Driving toward the Midwest United States, one black cloud hung over an otherwise cheerful sky. Maybe it was warning us that the next time we took a trip like this there would be two screaming toddlers in the back seat!
2. Locations and Landscapes
You’ll likely visit many beautiful landscapes during the day. But how would that same landscape look during beautiful evening light? Revisit some locations to take photos at different times of the day.
This is Monument Valley during the harsh light of midday.
This is Monument Valley during the beautiful evening light.
This is Hall’s Harbour in the evening light.
This is Hall’s Harbour in the harsh light of the day.
Many of us take pictures of family members simply standing beside landmarks or landscapes. But there has got to be a more creative way of documenting the places and things you see.
Try photographing candid or natural moments while working landmarks and landscapes into the background.
Here we are as a family. Do you know where this is? It could be any body of water in the world. I’m glad we have this photo, but I had to get more creative with my backgrounds.
I loved the charm of these colorful East Coast homes, but I didn’t want photos of random houses. So I made these homes part of the background instead of being the focal point of the photo. The bigger story is about my kids having a blast throwing rocks into the bay and the homes are part of the beautiful scenery.
I have many photos of my kids looking at the camera on vacation. But I wanted something more creative. How about a silhouette with interesting framing?
Here is a simple question that will help you take better photos of the places you visit. Ask yourself, what is the essence of that place? Why do you love it so much?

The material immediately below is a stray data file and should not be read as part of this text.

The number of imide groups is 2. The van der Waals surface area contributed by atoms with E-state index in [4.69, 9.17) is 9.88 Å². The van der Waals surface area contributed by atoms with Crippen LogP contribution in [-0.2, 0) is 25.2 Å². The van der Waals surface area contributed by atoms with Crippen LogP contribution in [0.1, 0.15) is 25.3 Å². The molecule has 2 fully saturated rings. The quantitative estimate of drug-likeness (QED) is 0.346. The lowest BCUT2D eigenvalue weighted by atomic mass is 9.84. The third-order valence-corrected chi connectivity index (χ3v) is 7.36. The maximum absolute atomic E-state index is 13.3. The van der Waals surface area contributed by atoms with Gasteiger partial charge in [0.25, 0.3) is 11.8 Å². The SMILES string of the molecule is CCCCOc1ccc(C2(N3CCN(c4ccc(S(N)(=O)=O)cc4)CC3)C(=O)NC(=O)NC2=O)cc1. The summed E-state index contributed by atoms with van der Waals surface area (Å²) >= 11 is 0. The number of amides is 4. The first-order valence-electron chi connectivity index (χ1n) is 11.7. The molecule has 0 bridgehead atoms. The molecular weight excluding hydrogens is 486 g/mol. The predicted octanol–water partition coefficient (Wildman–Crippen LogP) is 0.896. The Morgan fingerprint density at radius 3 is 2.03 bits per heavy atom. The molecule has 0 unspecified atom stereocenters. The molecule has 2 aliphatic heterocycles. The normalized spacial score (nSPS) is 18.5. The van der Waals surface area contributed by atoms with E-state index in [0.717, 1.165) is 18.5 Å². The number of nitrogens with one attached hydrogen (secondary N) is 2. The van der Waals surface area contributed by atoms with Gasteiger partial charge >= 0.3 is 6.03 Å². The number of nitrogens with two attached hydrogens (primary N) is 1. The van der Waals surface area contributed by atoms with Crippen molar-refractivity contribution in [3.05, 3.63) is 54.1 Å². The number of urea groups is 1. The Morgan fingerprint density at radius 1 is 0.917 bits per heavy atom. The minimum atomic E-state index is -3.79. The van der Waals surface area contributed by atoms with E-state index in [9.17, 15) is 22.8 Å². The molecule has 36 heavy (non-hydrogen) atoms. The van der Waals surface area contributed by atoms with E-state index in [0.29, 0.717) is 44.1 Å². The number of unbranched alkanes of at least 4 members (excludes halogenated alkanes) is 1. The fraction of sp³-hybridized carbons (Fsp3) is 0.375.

I had many beautiful (and not so beautiful) photos of Hall’s Harbour. I wasn’t satisfied with any of them and I wasn’t sure why. One evening I saw this couple come walking along and start skipping stones. That was it! That was the essence of this place; peace, solitude, skipping stones. This is a far more personal photograph to me.
In Summerside, Prince Edward Island, the vastness of the ocean overwhelmed me. That was the essence of the place to me. No matter where you go on PEI, you are surrounded by the ocean. I composed this photo to portray that vastness. A tiny lone lighthouse in the distance.
When you’re among the massive rock formations in Utah, you feel very small and vulnerable.
Niagara Falls is one of the most nostalgic places on earth for me. It’s where I first came to love photography as a child. The viewfinder is an icon for travelers, and Niagara Falls is one of the most recognizable sights in the world. The slight misfocus, the grain, the black and white, all work toward capturing the essence of Niagara Falls for me; memories.
This is Monument Valley during the beautiful evening light.
Visit locations at different times of the day, think creatively rather than making your family stand beside things, and consider the essence of the place you’re in.
You’ll be busy photographing the obvious landscapes and big moments of your trip. But you will experience many little unexpected moments in those places. Photograph these odd moments too. You’ll find them to be very meaningful moments and love talking about them when you look back at your photos over the years.
My kids loved their first trip to Niagara Falls and I loved sharing that place with them. It was also their first time using an escalator (a moving set of stairs). They rode it over and over. I love this low angle perspective and how the main lines converge in the center of the photo.
My two-year-old daughter was being so quiet in the backseat. But you know when a toddler is being quiet they might be up to no good! She had discovered the tube of sunscreen and applied it liberally! Needless to say, she did not get a sunburn that day. If this had happened earlier in the trip I would have freaked out. But by this point, I had learned to relax no matter what happened.
Often you will experience new foods on your journey. Whether you like the food or not, photograph some of it. Viewing the photos of food will instantly trigger memories of the meals you shared.
We tried lobster for the first time! The sun was shining directly on it, giving such deep color to the photo.
Fish and chips is a must on the East Coast. The dinner was so good I forgot to take a picture until it was too late!
5. Hotels, campsites
Hotels and campsites are a blast for kids to explore! Make sure to capture some photos during downtime at the places you sleep.